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Parnassus Mid Cap Fund Surpasses $1 Billion and Interview with Parnassus Investments founder Jerome Dodson

 

Parnassus Investments (www.parnassus.com) announced recently that the Parnassus Mid Cap Fund has surpassed $1 billion in assets, a marker of investor interest in the fund’s high-quality responsible investment strategy. The Mid Cap Fund is the third Parnassus fund to reach this important asset level.

Parnassus President and Founder Jerome L. Dodson, who served as the first portfolio manager of the Mid Cap Fund, commented on this milestone, saying, “I’m really proud of the work that [portfolio managers] Matt and Lori have done in steering the Parnassus Mid Cap Fund to $1 billion in assets. They have provided our shareholders with excellent returns.” (See an Interview with Mr. Dodson below).

The portfolio management team, Matthew D. Gershuny and Lori A. Keith, began managing the fund during the depths of the financial crisis in 2008. Over the past eight years, Mr. Gershuny and Ms. Keith have guided the portfolio using Parnassus’s long-term, high-conviction approach. The team invests in well-managed, relevant companies with compelling competitive advantages at attractive valuations. The environmental, social and governance (ESG) characteristics of each company are also scrutinized prior to investing.

Mr. Gershuny remarked, “Lori and I are thrilled that we have been entrusted with additional investor assets this year. Our goal is to compound our investors’ capital while maintaining a responsible investment profile for the Fund. We look forward to continuing to diligently work to earn the confidence of our investors.”

Both portfolio managers joined Parnassus as research interns, as is typical of other portfolio managers at Parnassus. Mr. Gershuny currently serves as the firm’s Director of Research, overseeing the research process for all investment strategies offered by the firm. Mr. Gershuny, who is the lead portfolio manager, has an undergraduate degree from Cornell University and an MBA from the University of Michigan. Ms. Keith earned her undergraduate degree from UCLA and her MBA from Harvard University. The two portfolio managers have 41 years of combined investment experience.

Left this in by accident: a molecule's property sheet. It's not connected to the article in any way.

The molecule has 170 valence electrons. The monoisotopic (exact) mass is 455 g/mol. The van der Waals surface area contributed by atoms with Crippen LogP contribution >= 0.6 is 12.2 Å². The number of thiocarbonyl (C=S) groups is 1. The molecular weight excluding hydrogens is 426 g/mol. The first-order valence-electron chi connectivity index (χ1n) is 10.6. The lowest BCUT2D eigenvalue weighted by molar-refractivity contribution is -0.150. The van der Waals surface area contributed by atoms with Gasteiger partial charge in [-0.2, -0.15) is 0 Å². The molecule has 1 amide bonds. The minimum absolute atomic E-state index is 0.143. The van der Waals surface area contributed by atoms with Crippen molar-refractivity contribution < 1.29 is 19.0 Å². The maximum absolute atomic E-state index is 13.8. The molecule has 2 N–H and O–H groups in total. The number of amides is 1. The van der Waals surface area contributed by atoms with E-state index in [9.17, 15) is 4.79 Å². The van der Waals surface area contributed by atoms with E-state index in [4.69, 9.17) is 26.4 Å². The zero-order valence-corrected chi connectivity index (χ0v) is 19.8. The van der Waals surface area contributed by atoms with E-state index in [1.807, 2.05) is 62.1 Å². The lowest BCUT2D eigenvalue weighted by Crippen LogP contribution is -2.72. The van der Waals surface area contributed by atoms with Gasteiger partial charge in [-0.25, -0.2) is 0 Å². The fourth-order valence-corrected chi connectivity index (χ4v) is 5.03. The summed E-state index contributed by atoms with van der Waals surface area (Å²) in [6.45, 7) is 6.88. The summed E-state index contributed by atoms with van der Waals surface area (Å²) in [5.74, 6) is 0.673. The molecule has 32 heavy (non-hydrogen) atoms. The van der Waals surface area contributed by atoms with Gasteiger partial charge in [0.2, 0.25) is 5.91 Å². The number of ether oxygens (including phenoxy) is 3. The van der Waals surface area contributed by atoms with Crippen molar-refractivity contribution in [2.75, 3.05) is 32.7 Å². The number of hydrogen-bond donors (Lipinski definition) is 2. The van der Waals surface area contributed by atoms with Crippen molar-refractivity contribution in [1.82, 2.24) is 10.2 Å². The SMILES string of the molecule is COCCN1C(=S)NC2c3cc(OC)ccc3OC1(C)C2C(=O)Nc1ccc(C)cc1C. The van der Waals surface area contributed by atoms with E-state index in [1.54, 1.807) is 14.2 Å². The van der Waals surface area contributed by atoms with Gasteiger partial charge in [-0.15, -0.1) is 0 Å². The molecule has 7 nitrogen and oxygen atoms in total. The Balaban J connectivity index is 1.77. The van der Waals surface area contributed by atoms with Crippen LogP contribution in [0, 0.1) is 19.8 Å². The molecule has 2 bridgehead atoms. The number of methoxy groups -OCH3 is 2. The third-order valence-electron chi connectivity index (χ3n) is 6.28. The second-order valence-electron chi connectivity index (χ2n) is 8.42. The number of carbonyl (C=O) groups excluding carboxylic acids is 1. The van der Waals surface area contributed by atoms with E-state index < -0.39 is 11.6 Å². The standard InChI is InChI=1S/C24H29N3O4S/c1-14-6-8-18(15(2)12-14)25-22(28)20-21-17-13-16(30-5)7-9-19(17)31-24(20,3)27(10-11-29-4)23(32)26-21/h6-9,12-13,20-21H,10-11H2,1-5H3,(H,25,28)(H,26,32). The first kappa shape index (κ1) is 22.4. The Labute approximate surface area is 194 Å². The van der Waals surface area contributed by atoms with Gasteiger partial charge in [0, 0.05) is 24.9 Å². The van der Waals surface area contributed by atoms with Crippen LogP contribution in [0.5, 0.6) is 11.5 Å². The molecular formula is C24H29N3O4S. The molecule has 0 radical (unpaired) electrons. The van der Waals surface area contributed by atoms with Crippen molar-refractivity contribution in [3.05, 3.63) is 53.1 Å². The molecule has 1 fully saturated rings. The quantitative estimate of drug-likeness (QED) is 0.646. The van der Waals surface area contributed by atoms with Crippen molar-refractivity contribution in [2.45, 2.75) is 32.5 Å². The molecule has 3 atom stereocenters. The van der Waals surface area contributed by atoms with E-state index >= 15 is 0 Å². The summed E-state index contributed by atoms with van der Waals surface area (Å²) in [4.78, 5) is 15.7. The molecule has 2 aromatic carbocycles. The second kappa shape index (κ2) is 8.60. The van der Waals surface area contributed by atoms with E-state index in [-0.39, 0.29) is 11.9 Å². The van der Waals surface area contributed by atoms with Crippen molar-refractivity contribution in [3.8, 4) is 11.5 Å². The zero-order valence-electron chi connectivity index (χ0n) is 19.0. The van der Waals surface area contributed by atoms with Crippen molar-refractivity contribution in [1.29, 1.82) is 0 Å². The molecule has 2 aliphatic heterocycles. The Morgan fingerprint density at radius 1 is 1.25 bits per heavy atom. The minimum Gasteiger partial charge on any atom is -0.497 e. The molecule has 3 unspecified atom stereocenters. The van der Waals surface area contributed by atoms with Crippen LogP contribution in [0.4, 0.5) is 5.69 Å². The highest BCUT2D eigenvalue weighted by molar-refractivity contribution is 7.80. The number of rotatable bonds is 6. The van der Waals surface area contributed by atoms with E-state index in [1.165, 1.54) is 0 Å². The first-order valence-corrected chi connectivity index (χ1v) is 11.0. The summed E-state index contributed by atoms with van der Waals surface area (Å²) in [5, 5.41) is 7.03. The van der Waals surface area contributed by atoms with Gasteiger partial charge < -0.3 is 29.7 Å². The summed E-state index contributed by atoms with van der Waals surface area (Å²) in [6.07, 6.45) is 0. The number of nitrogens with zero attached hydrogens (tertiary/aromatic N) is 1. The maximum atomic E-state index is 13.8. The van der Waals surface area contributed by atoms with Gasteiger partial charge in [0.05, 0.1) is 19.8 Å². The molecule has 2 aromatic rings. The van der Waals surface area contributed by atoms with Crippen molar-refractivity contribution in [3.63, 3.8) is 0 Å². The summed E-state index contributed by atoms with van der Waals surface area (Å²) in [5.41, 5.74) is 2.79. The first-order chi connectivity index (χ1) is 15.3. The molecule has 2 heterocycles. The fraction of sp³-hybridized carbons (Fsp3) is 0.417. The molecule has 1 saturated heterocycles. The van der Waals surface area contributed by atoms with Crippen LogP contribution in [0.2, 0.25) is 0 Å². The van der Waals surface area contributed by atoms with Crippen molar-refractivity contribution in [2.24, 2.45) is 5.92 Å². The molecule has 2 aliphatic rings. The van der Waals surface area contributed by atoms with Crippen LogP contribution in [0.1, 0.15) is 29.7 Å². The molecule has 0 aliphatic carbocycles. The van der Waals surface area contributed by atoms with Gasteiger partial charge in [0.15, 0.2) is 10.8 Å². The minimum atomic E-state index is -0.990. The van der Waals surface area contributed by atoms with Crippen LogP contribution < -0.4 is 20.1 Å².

The Parnassus Mid Cap Fund (PARMX/PFPMX) was launched on April 29, 2005.

 

Why Principles and Performance? An Interview with Parnassus Investments Founder and President Jerome Dodson

When Jerome Dodson established Parnassus Investments in 1984, his mission was to create an investment company that would both express his values through responsible investing and provide good returns to shareholders. Thirty years later, ESG (environmental, social and governance) investing is widely accepted, and Parnassus is both an industry leader and the largest ESG mutual fund company in America. Jerome Dodson traces the roots of the firm and explains how Parnassus implements Principles and Performance®.

 

In 1984, ESG was not something that many people were talking about, but you had the foresight to see its importance. What led to your founding of Parnassus?

In the beginning, I wanted to start a fund that would be values-based. I looked at my own values and wondered if it would be possible to get enough people to invest in such a fund to make it a viable enterprise. As far as I know, there were only two socially responsible funds at that time-Calvert and PAX World-but I had experience with two other financial entities that took social factors into account.

When I was president of a small bank in San Francisco called Continental Savings, we started a program called the Solar T-Bill account that used deposits to finance solar energy. And, much to my surprise, it was a very successful program. This convinced me that if safety, liquidity and yield were comparable, people would prefer to make a positive impact. Next, I was involved in starting Working Assets Money Fund, which invested in debt securities that financed student loans, housing and solar energy. This experience further convinced me that there was a market for values-based investing.

These two personal experiences-Continental Savings and Working Assets—were my sources of inspiration for the Parnassus Funds. However, at that time, many people argued that taking social issues into account was not compatible with successful investing. In the beginning, I wasn’t even sure myself, but I was willing to give it a try.

 

You’ve described how Parnassus’ ESG approach was a key reason for starting the firm. Are there other aspects of the Parnassus investment process that have underpinned the firm’s success?

Our process for buying undervalued stocks has helped make Parnassus successful. From the outset, we took into account the financial screens that were first introduced by Benjamin Graham and later enhanced by Warren Buffett.

Our standards are quite rigorous; we put all our energies into finding the best 30 or 40 companies for each portfolio-those with the strongest competitive advantages. We also build models of a company to understand the range of outcomes for the business. We have to have a much higher conviction in each company in the portfolio than we would if we held more stocks. If we held 150 companies in the portfolio, it would be hard to have as much knowledge and conviction about each of the companies.